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Once more, The Spirit helpeth our infirmities: and his first demonstration of aid is, in helping us to feel our infirmities. It is for want of this feeling, that we omit to seek him and our first prayer to him should be, that we may be made to experience more sensibly our need of him. In proportion as we labour under the consciousness of our own defects and helplessness, will our prayers be more sincere, more importunate, more effectual; and we shall more distinctly understand what we ought to pray for, and how to pray for it; and the Spirit will at once assist and answer our prayers: We know not what we should pray for as we ought; but the Spirit itself maketh intercession for us, with groanings which cannot be uttered.

Finally, brethren, let me again remind you, that it is not enough to have found an expiation for sin in the redeeming blood of Jesus, if its power and curse be not eradicated from the heart by the sanctifying influence of the Spirit: that as we stedfastly believe the one, we must diligently labour for the other; not idly bewailing our infirmities; but seeking for him who will help them; not merely reading his Word, and hearing of him; but experiencing his power over the heart, in bringing it gradually, but

completely, into subjection to the law of Christ; working in us by degrees a spiritual existence, a continued walk with God, a life of entire devotedness to him who died to make us all his own; a life of prayer and watchfulness, and intimate communion with him; a life of zealous, active charity; a steady progress towards heaven; a shaking off, one by one, of the fleshly hindrances and ties which bind us to the world, and impede us in our progress towards Christian perfection: till at the last we may take boldness, in the fulness of our spiritual growth, to say, There is now no condemnation to them which are Christ's; who walk not after the flesh, but after the Spirit"—and the Spirit itself beareth witness with our spirit, that we are the children of God."3

12 Rom. viii. 1.

13 Rom. viii. 16.


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1 COR. XII. 4—6.

Now there are diversities of gifts, but the same SPIRIT. And there are differences of administrations, but the same LORD. And there are diversities of operations, but it is the same GOD, which worketh all in all.

In these words we have a concise, but striking delineation of the economy of the Christian Church, as it existed at its first foundation; built upon a rock by the incarnate Son of God, and visibly and wonderfully protected and upholden by the Spirit of truth. There are diversities of gifts, (or, as the words ought rather to be rendered, different distributions of gifts.) To one, says the Apostle, in explanation, is given by the Spirit the word of wisdom, of a wisdom far superior to that of the wisest of mankind; a

wisdom which its adversaries were not able to gainsay or resist: To another the word of knowledge; ability to understand, and power to explain the oracles of God, and to prove from them the truth of the Gospel: To another faith by the same Spirit; such faith, as our Saviour declared would be of efficacy to remove mountains, and to support its possessor under the sharpest trials of human nature: To another the gifts of healing by the same Spirit; to another the working of miracles; to another the discerning of spirits; the power of discriminating between true and pretended Christians, according to that precept of St. John, Beloved, believe not every spirit, but try the spirits, whether they are of God.--To another divers kind of tongues; to another the interpretation of tongues. But all these worketh that one and the self-same Spirit, dividing to every man severally as he will. Such is the Apostle's own commentary upon his own words, There are diversities of gifts, but the same SPIRIT. Such was the part and province of the Holy Ghost, in the conduct and administration of the primitive Church of Christ.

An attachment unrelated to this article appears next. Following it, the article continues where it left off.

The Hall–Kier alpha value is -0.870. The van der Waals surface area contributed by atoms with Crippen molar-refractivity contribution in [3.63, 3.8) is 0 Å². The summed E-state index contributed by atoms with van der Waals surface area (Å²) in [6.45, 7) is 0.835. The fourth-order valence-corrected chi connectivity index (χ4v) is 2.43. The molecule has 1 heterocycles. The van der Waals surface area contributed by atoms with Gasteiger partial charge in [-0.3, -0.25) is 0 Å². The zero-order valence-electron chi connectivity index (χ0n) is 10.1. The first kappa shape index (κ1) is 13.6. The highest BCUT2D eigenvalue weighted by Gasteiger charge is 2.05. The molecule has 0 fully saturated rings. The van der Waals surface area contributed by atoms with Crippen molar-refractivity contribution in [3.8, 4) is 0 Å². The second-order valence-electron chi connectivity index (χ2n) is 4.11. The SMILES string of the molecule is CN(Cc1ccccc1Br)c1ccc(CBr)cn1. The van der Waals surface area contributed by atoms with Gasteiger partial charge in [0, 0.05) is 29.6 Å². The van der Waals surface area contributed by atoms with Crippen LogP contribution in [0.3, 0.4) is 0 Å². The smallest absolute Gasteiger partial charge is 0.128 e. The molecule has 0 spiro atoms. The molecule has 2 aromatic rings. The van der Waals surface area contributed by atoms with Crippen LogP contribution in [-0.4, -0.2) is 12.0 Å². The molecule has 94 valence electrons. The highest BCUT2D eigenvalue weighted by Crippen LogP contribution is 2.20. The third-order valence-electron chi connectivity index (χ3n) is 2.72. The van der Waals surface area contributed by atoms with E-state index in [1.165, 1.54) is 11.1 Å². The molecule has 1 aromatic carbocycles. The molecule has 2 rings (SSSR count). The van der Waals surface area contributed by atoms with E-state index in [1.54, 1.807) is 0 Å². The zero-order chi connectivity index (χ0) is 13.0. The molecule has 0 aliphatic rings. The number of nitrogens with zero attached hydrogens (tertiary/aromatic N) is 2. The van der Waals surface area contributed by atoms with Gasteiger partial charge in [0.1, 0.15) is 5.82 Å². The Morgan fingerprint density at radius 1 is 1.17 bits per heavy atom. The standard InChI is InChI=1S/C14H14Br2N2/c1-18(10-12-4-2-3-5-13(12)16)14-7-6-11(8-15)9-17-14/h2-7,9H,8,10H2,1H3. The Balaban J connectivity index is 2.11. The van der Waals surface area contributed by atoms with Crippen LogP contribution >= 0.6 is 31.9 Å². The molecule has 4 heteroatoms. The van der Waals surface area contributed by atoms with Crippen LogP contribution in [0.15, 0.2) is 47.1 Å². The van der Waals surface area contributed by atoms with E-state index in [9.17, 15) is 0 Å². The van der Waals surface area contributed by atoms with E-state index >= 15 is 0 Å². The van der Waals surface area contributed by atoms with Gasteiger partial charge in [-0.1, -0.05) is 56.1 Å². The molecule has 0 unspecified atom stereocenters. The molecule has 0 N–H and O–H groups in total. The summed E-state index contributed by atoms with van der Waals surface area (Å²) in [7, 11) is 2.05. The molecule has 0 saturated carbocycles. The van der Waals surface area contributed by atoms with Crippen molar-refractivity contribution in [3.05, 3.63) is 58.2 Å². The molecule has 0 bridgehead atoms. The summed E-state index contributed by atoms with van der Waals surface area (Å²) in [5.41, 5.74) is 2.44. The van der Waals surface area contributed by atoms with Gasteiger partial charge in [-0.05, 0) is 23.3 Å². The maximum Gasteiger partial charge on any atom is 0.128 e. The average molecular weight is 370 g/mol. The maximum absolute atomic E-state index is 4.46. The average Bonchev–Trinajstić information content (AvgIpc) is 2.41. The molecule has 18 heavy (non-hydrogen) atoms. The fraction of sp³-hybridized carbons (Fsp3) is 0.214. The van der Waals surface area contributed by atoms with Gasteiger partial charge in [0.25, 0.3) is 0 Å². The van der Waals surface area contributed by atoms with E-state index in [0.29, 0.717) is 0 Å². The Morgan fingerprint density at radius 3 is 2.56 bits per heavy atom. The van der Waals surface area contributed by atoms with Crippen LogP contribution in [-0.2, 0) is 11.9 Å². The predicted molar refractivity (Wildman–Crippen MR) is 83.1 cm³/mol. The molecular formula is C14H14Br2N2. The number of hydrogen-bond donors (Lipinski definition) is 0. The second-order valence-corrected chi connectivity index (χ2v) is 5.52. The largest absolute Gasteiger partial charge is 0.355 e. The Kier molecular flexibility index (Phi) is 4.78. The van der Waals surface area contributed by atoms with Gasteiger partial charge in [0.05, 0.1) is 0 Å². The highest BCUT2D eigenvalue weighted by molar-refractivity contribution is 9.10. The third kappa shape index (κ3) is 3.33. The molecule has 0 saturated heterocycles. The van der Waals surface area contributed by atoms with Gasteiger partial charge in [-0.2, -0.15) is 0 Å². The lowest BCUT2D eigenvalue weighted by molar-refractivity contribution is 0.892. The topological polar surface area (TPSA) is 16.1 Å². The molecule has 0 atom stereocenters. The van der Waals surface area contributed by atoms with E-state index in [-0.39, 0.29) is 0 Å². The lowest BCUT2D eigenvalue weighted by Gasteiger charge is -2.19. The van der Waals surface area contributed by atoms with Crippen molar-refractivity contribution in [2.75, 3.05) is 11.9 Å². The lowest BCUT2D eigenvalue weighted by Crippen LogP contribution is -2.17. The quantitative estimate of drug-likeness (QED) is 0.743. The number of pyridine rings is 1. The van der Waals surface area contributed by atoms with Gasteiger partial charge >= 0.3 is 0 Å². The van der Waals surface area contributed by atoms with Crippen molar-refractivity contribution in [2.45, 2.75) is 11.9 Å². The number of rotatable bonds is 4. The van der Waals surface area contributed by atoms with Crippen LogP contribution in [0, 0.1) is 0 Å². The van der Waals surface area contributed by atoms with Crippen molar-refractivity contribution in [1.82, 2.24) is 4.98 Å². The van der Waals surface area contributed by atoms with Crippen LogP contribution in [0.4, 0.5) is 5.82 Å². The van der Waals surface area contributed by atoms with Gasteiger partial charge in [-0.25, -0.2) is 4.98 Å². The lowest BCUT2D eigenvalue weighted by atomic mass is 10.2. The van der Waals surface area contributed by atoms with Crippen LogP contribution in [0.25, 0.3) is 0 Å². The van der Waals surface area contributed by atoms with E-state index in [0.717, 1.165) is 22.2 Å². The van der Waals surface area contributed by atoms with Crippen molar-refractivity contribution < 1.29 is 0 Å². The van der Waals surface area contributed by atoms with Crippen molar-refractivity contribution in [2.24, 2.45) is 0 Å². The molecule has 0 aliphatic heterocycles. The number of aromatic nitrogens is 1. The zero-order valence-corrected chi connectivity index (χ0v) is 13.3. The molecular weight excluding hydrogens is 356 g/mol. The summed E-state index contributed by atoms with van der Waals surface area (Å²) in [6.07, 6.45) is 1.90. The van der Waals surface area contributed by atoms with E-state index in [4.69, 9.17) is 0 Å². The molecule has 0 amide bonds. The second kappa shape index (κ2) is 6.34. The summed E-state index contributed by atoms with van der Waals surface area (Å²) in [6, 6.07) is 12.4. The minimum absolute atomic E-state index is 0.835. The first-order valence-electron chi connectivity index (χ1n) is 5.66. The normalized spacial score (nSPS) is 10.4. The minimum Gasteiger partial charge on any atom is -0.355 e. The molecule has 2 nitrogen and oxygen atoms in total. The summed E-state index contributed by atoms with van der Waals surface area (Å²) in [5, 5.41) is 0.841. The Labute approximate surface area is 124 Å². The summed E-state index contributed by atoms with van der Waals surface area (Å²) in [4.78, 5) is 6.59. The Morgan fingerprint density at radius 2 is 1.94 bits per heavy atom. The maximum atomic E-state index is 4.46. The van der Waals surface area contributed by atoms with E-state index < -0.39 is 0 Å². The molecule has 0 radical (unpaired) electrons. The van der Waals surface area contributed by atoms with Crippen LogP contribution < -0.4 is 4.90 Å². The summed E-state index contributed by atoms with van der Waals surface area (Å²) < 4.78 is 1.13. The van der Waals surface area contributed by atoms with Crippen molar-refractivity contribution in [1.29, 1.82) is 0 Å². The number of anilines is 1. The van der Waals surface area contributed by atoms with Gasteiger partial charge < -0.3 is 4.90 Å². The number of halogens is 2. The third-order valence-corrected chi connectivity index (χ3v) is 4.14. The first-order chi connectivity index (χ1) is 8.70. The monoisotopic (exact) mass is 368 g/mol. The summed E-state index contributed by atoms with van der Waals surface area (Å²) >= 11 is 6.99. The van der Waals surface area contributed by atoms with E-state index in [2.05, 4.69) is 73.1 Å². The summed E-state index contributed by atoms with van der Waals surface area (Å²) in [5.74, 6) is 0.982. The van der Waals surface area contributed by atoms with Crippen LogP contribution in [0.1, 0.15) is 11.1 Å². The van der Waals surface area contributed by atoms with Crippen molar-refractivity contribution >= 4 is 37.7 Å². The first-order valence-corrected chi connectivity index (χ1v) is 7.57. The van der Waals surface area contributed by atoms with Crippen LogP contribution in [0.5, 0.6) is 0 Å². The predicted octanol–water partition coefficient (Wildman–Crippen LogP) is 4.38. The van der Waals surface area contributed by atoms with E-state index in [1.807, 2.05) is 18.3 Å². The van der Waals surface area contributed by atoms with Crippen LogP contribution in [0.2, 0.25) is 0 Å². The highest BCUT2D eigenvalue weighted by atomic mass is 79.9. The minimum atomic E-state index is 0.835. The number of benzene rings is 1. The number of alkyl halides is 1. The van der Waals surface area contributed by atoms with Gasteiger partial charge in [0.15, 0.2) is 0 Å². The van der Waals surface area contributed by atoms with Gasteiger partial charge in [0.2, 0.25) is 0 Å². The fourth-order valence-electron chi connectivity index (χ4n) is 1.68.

The Apostle directs the attention of his converts, in the second place, to the great Head of the Church: And there are diversities of

administrations, but the same Lord: that is, there are different offices and ministries in the Church, which serve to the ends of common edification, when rightly administered by those who are ordained to them; but all are servants of one Lord, members of one body, fellow-workers under one master, Jesus Christ. Here again, St. Paul is the best interpreter of his own words. Writing to the Ephesians, he says of Christ, He gave some Apostles; and some prophets; and some evangelists; and some pastors and teachers; for the perfecting of the saints, for the work of the ministry; for the edifying of the body of Christ.' And what is that body of Christ? Hear the Apostle again: As the body is one, and hath many members; and all the members of that body, being many, are one body; so also is Christ. For by one Spirit we are all baptized into one body. Now ye are the body of Christ, and members in particular. This, then, is the relation, in which Christians stand to Christ, as members of his Church upon earth; and this relation is ever to regulate their use and application of the gifts, which are divided to them severally by the Spirit.

In the last place, to complete his statement

1 Eph. iv. 11.

2 1 Cor xii. 12.

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